isn't Harris saying that Gawd told her it didn't matter if it was legal or not so long as gawd said it was okay?

Doesn't Jee zoos talk to Katherine? Goss is from Florida too....

lotta weird things seem to go in favor of certain kinds of white men in Texas and Florida.


Posted by: sometimes the same things show up together... | October 24, 2006 10:38 PM

Bridas Corporation Afghanistan Argentina Taliban 13 Trillion dollars.

Posted by: or look at this | October 24, 2006 10:40 PM

Bush will use Baker to define the official strategy to pull out of Iraq. Obviously the precise reasoning that Baker will present has been well-known by insiders for several years (same as having extra cash at an other Bank) but he is the right guy (friend of Bush, Republican, former Secretary-of-State, still articulate, etc.) to be the "presenter" of this latest (hopefully also final) chapter of Bush disasters. Truly sad how we have failed in Iraq and how this has strengthened Iran for a long time to come. Will create major problems in the Israel - Middle East situation.

Posted by: Anagadir | October 25, 2006 06:58 AM

regarding the Holocaust...

What proof do we have that 6 million Jews died in the Holocaust? Did a medical journal like Lancet do a statistical study? Where are the death certificates?

Posted by: Jiminy | October 25, 2006 07:37 AM

Baker or no Baker, a solution for Iraq does not exist. Bush bungled his misadventure so badly that the tempest is unmanageable by anyone except the immediate players, and we are not one of those. The US government and military are simply observers of a destiny they unleashed but cannot control. Our side is impotent in the chaos except perhaps to exacerbate the violence. Bush needs to be held accountable through impeachment. In the process, the truth must be exposed in detail so that American governments in the future never make the savage mistakes this president chose.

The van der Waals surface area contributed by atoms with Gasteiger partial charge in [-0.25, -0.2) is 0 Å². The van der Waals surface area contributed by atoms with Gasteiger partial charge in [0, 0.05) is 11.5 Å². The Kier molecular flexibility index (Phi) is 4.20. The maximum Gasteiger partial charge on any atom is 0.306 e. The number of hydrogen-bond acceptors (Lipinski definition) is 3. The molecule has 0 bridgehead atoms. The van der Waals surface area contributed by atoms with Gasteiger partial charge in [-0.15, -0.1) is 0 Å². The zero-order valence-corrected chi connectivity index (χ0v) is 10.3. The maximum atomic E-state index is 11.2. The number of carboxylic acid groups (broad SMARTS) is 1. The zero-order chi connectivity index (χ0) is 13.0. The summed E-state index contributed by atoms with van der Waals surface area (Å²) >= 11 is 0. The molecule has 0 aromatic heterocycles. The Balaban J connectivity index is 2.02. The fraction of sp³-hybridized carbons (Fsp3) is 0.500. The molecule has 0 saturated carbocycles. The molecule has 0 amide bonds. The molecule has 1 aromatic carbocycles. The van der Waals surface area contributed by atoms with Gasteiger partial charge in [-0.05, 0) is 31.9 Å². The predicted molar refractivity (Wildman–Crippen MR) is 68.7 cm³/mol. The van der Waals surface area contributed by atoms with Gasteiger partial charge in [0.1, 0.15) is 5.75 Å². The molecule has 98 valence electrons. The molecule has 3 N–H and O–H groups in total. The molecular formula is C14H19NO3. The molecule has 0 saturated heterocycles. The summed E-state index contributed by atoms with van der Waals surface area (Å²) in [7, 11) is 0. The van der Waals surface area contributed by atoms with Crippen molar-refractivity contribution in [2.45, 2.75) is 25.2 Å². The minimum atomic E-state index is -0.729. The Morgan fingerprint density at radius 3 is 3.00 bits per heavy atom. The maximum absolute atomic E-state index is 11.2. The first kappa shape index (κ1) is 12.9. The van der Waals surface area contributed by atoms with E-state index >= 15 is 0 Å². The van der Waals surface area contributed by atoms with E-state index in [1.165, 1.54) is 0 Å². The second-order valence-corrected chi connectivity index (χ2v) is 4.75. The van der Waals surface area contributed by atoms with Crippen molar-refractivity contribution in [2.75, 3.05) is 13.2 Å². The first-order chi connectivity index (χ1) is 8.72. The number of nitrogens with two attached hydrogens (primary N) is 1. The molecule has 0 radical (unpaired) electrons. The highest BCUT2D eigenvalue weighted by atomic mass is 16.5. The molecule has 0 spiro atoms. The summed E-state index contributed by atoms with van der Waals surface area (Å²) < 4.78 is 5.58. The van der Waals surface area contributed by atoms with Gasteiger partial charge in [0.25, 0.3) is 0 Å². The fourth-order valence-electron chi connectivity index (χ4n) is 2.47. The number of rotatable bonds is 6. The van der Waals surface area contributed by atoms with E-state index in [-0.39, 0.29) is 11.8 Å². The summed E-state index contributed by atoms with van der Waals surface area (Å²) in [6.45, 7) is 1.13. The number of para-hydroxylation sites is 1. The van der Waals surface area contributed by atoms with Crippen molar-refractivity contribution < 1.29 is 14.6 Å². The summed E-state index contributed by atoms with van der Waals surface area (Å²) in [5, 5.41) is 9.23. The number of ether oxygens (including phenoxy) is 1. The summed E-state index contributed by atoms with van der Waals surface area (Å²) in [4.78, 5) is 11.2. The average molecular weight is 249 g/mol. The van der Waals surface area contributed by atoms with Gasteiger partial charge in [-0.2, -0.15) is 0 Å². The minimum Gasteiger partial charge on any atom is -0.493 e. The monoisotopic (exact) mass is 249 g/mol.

Posted by: Ben James | October 25, 2006 10:19 AM

the existence of PNAC, as a document that lays out what happened in Iraq, written in 1997.

Shows intent.

The reason for the document is that the Military Industrial Complex Guys and the we use the Government to make money people were pissed off about Clinton

and their plan being plannus interruptus, for the more sexually minded of you, it's a reference to the raping of LIBERTY and installation of a POWER OVER/FEDERALIZATION of the constitution to make sure

that they didn't get interrupted again.....

to the point that electoral fraud/Katherine Harris, New Hampshire Phone Jamming, ET FRICKING AL

lying, theivery, chicanery, BS propaganda campaigns, homophobia/hate_as_a_family_value

(they completely ignored what the citizenship wanted based upon wanting to put a PNAC government in place)

the long and the short of it is, _they_ is more than bush

it is a COMPLICIT CONGRESS, a corrupt EXECUTIVE BRANCH and a distorted and influential MILITARY INDUSTRIAL COMPLEX, that Eisen fricking Hower warned about. Get your head out of your fricking rear end!

It's not that hard to see _or_ understand.

please, what abuncha stupid people.


Posted by: dearest boneheads | October 25, 2006 10:38 AM

gregdn wrote:
--I think Bush will withdraw troops next year with or without Baker's help. My question is, after three years of being told 'Stay the Course' what is the Republican base going to do when this happens?

They might do what the past republican in this predicament did, call it peace with honor and withdraw troops leaving Iraq to whoever can win the civil war. But I don't see that happening. Bush has invested too much in this to withdraw all of our forces. I expect him to keep troops locked up on the new bases he's building in Iraq and manipulate the Iraqi government to allow those bases to stay "as a deterent to foreign agression while the Iraqi army is reconstituted", a decades long project. That leaves US troops in Iraq as a forward base looking at Iran, Bush's next adventure, while appearing to disengage from Iraq and "bring the troops home". The question is, will we be fooled again?

Posted by: Sully | October 25, 2006 11:02 AM

I will reluctantly serve my obligation to my country as I swore to do... But I'm afraid I will not return...

I pray someone looks mercifully on my wife and children when I am gone...

Posted by: A Soldier... | October 25, 2006 11:49 AM

The USA after losing its global propaganda war has started to lose its proxy wars in the Middle East while its Deputy Sheriff, with all of its military might, has failed to muster its will on Hezbollah.

This leaves limited options available to Americans to counter their demise in the region, as their dream of "the new Middle East" has collapsed spectacularly. This dream has turned into a nightmare and it has been buried beside the infamous "New World Order".

Read More ...


Posted by: Muhammad Azeem Akhter | October 28, 2006 04:30 PM

wow. col site. christmas gift, christmas!!!

Posted by: gift | November 25, 2006 04:51 PM